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I am D-503. I am the Builder of the Integral. I am only one of the mathematicians of the One State. My pen, more accustomed to mathematical figures, is not up to the task of creating the music of unison and rhyme. I will just attempt to record what I see, what I think – or, more exactly, what we think.

I have a curious relationship with the work of George Orwell. I love his essays, his war-time journalism. I have even reviewed some of his fiction here on the blog. When I was in my teens however, Orwell’s writing, particularly 1984 but also in this respect Animal Farm, seemed to me to be something of a sacred cow. He had achieved the apex of dystopian fiction, the very pinacle of any allegorical take on communism and much like with  the sweeping claims of Fukuyama’s The End of History – this was a subject that was no longer relevant. Socialist theory was anachronistic and its era already long-gone before I had read a word of Marx.

So naturally I signed up to be a fan of Aldous Huxley instead, whose Brave New World I announced to (bored) friends was the far better book, more prophetic, more cleverly insidious in its soft dystopia. Of course I was wasting my time. Before Huxley, before Orwell, there was Yevgeny Zamyatin.

D-503 is a cipher, a member of One State, the perfect human civilization. As a mathematician he sees perfection everywhere, the angles of buildings and the shapes formed by a human mouth more real to him than any person, or archaic emotional response. D has begun a log of his day-to-day activities, as a demonstration of how One State has accomplished its utopia. He is a function of that mathematically precise machinery of society (at one point he recalls how as a child he was driven to despair by the idea of the negative square root of one – irrational numbers are something he finds terrifying.).

Daily life is strictly regimented, in order to ensure that each cipher contributes as much as possible. Work time, sex time, even ‘Personal Time’, is alotted to each member of One State according to a schedule. D has been allocated a romantic partner named O-90, whom he shares with his friend the poet R-13. This state sanctioned love triangle lumbers along pleasantly, with the only privacy afforded to either couple them by sex time, which allows the right to pull a curtain – all homes and structures in One State are transparent.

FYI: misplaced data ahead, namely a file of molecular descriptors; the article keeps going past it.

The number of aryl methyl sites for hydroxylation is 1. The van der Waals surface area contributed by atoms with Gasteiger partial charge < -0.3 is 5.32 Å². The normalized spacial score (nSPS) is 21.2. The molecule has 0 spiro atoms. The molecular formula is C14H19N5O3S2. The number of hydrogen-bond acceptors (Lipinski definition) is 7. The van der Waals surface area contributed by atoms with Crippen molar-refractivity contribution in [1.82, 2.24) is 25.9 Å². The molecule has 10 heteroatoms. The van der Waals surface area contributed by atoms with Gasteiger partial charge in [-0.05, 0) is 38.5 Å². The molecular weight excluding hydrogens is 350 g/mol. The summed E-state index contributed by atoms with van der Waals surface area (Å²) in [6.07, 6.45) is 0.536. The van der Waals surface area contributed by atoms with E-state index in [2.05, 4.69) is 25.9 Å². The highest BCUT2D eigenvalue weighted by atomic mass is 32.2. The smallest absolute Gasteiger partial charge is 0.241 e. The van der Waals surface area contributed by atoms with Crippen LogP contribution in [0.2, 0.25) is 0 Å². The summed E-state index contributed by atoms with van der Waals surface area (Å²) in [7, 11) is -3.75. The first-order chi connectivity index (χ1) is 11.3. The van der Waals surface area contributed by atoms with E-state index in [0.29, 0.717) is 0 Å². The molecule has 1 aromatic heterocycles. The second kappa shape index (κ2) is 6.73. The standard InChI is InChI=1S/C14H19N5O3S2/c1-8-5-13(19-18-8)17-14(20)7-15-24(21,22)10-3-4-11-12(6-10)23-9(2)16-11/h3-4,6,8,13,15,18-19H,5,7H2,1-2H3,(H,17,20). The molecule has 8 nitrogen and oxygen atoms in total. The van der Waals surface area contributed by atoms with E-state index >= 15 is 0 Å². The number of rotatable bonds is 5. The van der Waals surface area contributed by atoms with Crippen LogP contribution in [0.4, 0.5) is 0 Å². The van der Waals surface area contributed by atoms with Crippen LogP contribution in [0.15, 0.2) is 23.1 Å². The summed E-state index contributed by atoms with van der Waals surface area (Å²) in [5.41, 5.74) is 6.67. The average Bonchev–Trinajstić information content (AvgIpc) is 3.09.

D’s life changes when he meets I-330. Temptatious, where O is demure, with no interest in sex for procreative purposes, or indeed any other responsibility ordered by One State, she slowly introduces D to concepts from ancient times long made taboo. As he becomes increasingly obsessed with her, his mathematical certainty crumbles and he begins to think about what he wants, what is good for him, instead of the state.

One thing that struck me while I was reading was that each of D-503′s log entires opens with a selection of ‘keywords’. So not only can we credit Zamyatin for inspiring the likes of Orwell – did he invent Livejournal as well?! There is much that feels surprisingly anticipatory here. The prose is spare, elliptical, oddly similar to the disjunctive abbreviated manner of online discussions today. This edition’s translator Natasha Randall quotes the author as having said ‘Old, Slow, creaking descriptions are a thing of the past; today the rule is brevity – but every word must be supercharged, high-voltage.’

I also like how ahistorical the setting for the novel is. It occurs in some unknowable future, with the spirit of humanity long since crushed. There is a haunting passage where D wanders deserted, glass streets, with all the other ciphers having congregated by the command of the state. Zamyatin theorises the eventual elimination of the organ of imagination itself, with the human ideal of becoming like unto a machine the most desirable outcome.

Bitter, acerbic and oddly witty, a classic dystopian work.

It was ten feet tall and topped with a single strip of wire, and something about the sight of the wire got to Teddy. He felt a sudden pity for all those people on the other side of the wall who recognized that thin wire for what it was, realized just how badly the world wanted to keep them in.